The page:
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EUREKA project set to boost European textile printing

Consumers are ever more demanding and high street stores have all made successful business by producing more collections per season to imitate trends on the catwalk.

European textile printers will now have a better chance to keep up with the speed of today’s fashion industry thanks to a new printing technology developed by EUREKA project E!3285 FACTORY COPRITEX. This new technology hopes to help Europe compete with Asia’s low production costs, making short print runs cheaper and more ecological.

French inkjet specialist Imaje and Dutch textile printing system developer Osiris have developed a continuous inkjet printing method with several advantages over conventional printing methods. Traditional screen printing requires creating several screens, one per colour. These need changing during the printing process, meaning the machine is regularly stopped.

“With inkjet technology you can print most of your clothes in real time and change you patterns on the fly,” says Imaje’s vice president of business development Alain Dunand. Inkjet can be used on difficult fibres, meaning more sophisticated designs can be produced. It is also more environmental because less waste is generated than conventional printing methods. The use of less volumes and colorants is also better for the environment.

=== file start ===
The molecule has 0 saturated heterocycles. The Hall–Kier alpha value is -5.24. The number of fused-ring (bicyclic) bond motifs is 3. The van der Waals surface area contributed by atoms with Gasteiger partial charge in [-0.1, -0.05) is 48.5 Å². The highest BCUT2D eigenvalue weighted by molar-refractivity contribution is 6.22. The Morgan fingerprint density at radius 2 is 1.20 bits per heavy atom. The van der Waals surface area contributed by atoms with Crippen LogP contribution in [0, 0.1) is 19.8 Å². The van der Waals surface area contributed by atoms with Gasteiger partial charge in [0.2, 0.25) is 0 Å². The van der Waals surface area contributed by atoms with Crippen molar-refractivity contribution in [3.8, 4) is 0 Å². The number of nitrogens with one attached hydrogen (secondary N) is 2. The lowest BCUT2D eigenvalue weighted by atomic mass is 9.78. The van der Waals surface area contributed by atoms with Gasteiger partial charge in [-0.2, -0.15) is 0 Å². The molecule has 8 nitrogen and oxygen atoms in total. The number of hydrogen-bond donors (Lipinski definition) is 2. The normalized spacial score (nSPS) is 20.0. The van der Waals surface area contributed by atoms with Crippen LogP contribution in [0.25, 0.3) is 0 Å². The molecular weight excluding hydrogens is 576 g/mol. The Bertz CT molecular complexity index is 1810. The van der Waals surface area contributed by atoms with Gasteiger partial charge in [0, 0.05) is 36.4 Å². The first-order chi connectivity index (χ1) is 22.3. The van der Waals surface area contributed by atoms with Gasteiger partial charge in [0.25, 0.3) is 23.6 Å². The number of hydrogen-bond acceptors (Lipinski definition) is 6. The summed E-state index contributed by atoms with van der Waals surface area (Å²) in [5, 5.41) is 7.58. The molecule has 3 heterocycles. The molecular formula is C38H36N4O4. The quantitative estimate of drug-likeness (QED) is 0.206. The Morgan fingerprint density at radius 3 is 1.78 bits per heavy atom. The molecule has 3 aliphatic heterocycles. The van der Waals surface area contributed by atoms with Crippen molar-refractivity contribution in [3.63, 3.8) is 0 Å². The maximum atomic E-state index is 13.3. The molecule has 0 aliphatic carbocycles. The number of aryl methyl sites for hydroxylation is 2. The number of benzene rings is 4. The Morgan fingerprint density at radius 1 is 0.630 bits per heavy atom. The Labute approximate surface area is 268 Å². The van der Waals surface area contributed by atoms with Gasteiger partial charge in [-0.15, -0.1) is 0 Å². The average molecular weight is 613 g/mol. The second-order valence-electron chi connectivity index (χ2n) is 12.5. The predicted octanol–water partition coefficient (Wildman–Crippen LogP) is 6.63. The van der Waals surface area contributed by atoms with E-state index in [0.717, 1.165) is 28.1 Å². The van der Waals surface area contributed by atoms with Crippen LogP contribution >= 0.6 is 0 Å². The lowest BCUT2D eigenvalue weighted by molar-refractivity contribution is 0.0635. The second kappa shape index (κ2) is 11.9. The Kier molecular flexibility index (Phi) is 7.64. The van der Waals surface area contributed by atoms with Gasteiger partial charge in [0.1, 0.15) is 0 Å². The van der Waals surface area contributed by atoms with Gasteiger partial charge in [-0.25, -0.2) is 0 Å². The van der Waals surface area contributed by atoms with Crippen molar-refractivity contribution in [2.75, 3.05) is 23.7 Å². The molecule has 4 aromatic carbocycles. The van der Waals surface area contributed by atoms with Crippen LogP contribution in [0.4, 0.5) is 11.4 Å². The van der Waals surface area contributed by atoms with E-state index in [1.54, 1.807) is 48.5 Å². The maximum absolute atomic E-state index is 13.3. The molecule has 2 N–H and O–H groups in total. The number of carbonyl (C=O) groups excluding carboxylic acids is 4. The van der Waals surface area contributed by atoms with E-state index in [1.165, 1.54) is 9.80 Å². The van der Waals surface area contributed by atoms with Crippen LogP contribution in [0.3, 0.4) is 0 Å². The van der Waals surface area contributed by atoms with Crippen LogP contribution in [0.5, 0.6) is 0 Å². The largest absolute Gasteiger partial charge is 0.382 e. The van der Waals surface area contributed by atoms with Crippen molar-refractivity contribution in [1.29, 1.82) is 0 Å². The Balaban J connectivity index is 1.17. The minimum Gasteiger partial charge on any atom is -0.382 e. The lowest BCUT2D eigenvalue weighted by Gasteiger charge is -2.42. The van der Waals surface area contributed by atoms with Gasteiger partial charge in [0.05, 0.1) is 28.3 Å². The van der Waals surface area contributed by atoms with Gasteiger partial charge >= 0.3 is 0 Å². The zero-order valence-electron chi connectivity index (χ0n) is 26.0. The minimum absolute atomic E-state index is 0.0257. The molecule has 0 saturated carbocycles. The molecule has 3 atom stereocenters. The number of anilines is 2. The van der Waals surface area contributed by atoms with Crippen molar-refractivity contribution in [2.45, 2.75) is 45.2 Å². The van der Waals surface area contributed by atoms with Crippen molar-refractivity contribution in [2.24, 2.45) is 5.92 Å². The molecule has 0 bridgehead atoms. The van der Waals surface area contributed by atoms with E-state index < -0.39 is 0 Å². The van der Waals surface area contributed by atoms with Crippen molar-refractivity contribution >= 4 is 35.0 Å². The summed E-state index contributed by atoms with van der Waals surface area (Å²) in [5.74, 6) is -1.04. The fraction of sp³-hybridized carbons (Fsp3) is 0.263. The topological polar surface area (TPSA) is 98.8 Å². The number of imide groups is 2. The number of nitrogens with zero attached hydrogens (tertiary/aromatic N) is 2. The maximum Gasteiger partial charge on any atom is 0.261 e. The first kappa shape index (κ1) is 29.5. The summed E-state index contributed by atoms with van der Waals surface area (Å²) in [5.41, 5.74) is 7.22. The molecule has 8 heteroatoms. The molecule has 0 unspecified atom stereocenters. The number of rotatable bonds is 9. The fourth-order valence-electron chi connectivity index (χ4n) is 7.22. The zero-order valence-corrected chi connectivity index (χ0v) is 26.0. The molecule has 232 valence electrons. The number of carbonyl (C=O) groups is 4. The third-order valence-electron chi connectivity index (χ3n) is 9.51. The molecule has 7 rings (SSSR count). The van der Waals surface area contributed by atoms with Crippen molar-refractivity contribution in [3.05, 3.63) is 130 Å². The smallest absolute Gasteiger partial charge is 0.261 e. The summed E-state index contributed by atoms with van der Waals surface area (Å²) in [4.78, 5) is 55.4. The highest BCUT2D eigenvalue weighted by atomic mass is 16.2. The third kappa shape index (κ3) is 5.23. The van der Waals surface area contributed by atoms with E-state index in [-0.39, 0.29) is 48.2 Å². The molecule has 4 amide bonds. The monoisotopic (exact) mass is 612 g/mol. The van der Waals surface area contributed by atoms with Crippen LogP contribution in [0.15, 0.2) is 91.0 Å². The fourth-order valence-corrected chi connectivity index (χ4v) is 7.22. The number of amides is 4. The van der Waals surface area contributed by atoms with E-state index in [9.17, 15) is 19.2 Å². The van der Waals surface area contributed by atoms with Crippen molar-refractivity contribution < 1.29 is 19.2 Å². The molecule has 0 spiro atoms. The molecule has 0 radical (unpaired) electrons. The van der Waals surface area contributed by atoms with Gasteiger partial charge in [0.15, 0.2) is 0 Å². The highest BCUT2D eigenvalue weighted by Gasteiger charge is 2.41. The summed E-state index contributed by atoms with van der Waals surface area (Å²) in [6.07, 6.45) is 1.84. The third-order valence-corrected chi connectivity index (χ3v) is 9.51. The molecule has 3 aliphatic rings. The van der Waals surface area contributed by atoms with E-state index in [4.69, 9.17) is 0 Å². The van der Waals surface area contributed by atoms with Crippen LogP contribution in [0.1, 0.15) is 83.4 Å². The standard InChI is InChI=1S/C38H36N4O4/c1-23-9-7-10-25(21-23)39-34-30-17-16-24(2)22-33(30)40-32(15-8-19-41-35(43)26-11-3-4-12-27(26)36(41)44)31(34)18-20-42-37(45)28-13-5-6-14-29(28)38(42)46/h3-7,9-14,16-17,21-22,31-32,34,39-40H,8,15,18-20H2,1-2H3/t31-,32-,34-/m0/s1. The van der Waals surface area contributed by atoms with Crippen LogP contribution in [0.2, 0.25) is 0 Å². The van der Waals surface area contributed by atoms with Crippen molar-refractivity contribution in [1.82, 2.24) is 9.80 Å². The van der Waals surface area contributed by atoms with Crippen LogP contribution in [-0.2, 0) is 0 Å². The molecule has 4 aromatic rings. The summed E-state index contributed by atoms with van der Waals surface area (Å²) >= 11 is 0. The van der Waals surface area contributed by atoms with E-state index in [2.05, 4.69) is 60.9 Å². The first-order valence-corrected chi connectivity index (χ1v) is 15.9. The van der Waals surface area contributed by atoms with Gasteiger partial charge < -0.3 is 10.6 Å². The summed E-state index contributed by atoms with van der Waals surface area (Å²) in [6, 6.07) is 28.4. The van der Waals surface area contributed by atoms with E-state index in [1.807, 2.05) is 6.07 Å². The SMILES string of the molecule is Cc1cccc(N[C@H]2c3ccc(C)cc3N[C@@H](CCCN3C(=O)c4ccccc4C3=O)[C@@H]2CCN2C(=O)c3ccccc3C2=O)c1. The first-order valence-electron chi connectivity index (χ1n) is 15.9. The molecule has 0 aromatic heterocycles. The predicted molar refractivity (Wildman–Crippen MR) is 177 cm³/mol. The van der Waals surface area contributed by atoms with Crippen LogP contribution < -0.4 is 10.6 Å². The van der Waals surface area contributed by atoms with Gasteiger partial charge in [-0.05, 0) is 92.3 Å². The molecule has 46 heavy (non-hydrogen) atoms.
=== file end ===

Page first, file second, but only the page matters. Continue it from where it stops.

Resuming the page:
The benefits of the new system could give European textile producers a competitive advantage, particularly in the face of competition from Asia. “China is able to produce at a lower price level,” says Osiris’ Chief Executive Officer Haje van Wesen. “We are getting closer to those price levels, but China cannot supply the time-to-market that we can.

If you have a design, you could have a print on a piece of fabric within two hours, so you could walk out with a blouse within a few weeks”. Osiris is now in talks with major European printers who may be interested in buying the printing system. Its aim is to place the existing printing line with a customer by the spring. Then, the technology could be sold to other printers afterwards.

Sally Horspool | alfa
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